Pfizer speeds up IT development through project management system

Pharmaceuticals company Pfizer claims to have improved the efficiency of its IT development work after rolling out a home-grown...

Pharmaceuticals company Pfizer claims to have improved the efficiency of its IT development work after rolling out a home-grown project management system across sites in Europe, the US and Japan.


Pfizer’s £600,000  project information and support system (Priss), jointly developed with supplier Atlantic Global PLC, paid for itself in a matter of months by pinpointing projects that duplicated work, identifying project delays, and making better use of staff and resources.


“It has allowed the infomatics department to stretch itself across the very diverse range of demands that are placed on it. Being able to see how those demands line up against each other has helped us to talk about priorities in a way we would not have been able to before,” said Kevin Lane, director of development of infomatics Europe.


The company, which is consolidating after a series of mergers, is considering plans to roll out a web-based version of Priss, also developed by Altlantic Global PLC, which, it claims, will eliminate paperwork and make it easier to manage projects from a distance.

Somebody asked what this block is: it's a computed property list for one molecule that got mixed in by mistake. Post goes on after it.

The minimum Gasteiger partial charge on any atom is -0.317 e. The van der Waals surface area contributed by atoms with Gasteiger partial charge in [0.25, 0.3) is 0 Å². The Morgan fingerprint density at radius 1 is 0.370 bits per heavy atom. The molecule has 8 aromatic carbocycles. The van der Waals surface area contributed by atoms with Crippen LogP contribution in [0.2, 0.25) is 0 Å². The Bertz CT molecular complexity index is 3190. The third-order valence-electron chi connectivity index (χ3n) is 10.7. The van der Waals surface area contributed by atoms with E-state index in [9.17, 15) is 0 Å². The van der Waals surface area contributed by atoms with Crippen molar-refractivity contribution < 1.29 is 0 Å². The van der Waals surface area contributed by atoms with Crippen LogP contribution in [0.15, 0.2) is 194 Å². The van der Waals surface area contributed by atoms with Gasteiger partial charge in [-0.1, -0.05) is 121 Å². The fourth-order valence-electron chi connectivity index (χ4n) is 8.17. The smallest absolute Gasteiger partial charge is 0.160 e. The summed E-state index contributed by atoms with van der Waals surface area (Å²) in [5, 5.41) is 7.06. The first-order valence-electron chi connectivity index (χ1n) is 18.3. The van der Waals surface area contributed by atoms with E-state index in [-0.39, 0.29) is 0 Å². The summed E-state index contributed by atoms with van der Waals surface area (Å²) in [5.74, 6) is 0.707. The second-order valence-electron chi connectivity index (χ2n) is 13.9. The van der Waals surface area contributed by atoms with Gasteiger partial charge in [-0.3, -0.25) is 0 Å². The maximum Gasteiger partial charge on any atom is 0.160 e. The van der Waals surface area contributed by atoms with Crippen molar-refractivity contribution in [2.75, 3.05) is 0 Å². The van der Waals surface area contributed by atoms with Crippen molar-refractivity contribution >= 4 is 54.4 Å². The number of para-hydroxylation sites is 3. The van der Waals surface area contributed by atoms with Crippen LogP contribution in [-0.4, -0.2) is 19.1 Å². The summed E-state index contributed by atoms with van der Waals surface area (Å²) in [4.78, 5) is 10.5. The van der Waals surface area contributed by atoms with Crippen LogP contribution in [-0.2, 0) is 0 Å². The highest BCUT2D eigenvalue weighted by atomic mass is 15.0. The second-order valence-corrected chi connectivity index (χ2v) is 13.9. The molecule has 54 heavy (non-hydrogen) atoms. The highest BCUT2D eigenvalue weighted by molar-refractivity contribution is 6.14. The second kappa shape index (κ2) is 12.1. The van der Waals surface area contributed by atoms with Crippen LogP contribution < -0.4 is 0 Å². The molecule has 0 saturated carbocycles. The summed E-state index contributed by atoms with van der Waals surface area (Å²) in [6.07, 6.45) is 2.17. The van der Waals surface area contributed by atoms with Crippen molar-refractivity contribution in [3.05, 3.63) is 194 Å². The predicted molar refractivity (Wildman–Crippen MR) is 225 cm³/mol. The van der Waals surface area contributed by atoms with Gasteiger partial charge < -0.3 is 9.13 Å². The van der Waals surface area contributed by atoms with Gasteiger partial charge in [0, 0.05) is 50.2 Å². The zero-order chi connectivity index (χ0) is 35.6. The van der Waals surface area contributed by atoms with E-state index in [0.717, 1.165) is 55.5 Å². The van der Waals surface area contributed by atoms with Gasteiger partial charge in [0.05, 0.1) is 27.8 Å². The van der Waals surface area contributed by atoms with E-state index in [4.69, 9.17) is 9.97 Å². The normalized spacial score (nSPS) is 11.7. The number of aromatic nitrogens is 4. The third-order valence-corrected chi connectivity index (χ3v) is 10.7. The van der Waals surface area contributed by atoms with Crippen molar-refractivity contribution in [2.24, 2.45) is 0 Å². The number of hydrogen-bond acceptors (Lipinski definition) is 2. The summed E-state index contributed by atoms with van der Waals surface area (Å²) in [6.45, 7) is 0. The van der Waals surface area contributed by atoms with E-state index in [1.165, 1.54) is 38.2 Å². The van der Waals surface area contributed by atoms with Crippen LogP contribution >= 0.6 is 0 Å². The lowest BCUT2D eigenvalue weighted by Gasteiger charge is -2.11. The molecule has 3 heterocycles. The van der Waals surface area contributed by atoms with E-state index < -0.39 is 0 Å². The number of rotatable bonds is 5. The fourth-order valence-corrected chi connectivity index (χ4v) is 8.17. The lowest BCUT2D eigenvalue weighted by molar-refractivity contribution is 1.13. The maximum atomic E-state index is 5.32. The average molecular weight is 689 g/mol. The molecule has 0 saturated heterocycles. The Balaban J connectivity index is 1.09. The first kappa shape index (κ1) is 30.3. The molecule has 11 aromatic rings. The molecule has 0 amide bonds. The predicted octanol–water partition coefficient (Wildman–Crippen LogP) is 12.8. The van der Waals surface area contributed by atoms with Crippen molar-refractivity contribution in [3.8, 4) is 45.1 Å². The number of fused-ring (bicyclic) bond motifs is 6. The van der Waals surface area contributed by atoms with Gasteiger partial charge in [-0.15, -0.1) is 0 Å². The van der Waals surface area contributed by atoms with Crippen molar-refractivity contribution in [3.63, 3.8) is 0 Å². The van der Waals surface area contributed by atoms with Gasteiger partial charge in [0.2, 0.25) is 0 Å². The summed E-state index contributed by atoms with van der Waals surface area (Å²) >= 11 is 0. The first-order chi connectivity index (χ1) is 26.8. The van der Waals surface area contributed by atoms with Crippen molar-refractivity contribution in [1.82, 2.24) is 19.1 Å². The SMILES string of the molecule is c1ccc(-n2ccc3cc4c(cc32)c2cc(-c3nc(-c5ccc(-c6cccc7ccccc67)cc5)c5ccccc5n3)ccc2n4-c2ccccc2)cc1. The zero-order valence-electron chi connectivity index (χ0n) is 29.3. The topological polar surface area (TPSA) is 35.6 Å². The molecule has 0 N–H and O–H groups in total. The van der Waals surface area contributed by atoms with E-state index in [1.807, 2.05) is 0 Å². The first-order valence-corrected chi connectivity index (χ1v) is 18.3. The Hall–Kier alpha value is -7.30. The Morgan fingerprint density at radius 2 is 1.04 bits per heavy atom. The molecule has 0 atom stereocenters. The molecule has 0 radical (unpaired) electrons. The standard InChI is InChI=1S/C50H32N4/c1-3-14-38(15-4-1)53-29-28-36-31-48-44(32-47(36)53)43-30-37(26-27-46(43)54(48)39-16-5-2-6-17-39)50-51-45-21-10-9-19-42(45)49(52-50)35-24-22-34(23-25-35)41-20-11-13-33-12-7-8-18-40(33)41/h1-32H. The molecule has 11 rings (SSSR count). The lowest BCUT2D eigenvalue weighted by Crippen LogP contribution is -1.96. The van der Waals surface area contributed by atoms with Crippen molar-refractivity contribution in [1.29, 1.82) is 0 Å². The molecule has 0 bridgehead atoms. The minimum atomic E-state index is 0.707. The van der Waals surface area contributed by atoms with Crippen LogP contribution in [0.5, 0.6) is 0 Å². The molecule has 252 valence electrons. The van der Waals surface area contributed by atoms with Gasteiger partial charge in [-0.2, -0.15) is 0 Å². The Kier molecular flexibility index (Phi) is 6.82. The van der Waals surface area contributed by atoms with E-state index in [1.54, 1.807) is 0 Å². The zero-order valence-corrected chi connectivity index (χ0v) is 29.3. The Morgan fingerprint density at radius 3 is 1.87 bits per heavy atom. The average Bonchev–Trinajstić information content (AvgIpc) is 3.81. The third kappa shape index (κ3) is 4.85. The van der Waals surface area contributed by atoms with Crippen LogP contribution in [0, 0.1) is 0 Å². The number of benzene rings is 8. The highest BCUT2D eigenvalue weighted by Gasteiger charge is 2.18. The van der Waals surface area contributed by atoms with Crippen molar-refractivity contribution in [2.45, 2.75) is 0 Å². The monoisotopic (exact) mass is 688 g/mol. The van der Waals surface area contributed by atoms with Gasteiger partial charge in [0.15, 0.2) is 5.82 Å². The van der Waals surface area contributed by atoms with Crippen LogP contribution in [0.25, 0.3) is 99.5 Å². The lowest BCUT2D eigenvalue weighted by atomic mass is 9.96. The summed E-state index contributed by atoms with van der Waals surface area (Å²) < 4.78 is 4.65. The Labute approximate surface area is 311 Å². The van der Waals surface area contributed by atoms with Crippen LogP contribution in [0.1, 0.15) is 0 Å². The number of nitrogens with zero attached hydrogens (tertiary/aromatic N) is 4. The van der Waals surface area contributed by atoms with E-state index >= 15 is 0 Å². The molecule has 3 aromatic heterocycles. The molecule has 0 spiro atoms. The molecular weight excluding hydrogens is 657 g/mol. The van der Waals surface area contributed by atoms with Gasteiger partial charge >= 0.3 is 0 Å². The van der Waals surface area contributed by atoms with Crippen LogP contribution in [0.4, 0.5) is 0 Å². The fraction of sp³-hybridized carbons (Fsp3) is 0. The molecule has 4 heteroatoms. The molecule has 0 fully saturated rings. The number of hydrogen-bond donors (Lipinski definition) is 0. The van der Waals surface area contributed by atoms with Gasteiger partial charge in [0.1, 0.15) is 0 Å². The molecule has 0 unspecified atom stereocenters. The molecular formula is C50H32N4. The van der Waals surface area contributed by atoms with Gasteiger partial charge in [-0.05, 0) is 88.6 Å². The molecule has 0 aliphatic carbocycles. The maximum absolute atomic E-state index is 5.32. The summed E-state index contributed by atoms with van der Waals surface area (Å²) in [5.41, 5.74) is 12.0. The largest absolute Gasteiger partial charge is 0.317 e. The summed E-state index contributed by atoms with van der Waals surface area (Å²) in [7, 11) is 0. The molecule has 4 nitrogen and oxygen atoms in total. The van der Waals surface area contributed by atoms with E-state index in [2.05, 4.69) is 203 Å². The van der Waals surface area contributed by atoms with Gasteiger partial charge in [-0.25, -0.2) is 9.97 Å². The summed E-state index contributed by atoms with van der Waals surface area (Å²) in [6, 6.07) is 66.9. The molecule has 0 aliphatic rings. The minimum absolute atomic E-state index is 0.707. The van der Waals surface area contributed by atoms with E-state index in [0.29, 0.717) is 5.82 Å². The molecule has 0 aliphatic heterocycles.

Pfizer began work on Priss in 1997, which then took the form of a spreadsheet, to monitor project costs, project milestones, and the availability and skills of IT staff. By integrating data from each individual project, the system was able to give an overview of the performance of the informatics unit, including projected costs for the year.


“The first thing we saw was that there were potentially duplicated projects doing the same thing. Resources were being stretched when they could be put in one place to do one job. That became very visible very quickly and enabled us to become more effective,” said Lane.


Pfizer decided to roll Priss out across its intellectual property group in 1999 – some 1,000 people at the time –  covering sites in the UK, the US and Japan. Developments in the business meant there was only a three-month window to complete the project.


Pfizer said it had to cut corners to get the project running in time. This meant keeping the software as simple as possible. It also meant dispensing with the normal development cycle of producing specifications, testing them, producing user requirements and software documentation


“This was something that should have taken over a year to do and doing it in three months carried a lot of risk,” said Lane.


The system is accessible from desktop PCs and runs on Pfizer’s Citrix infrastructure.

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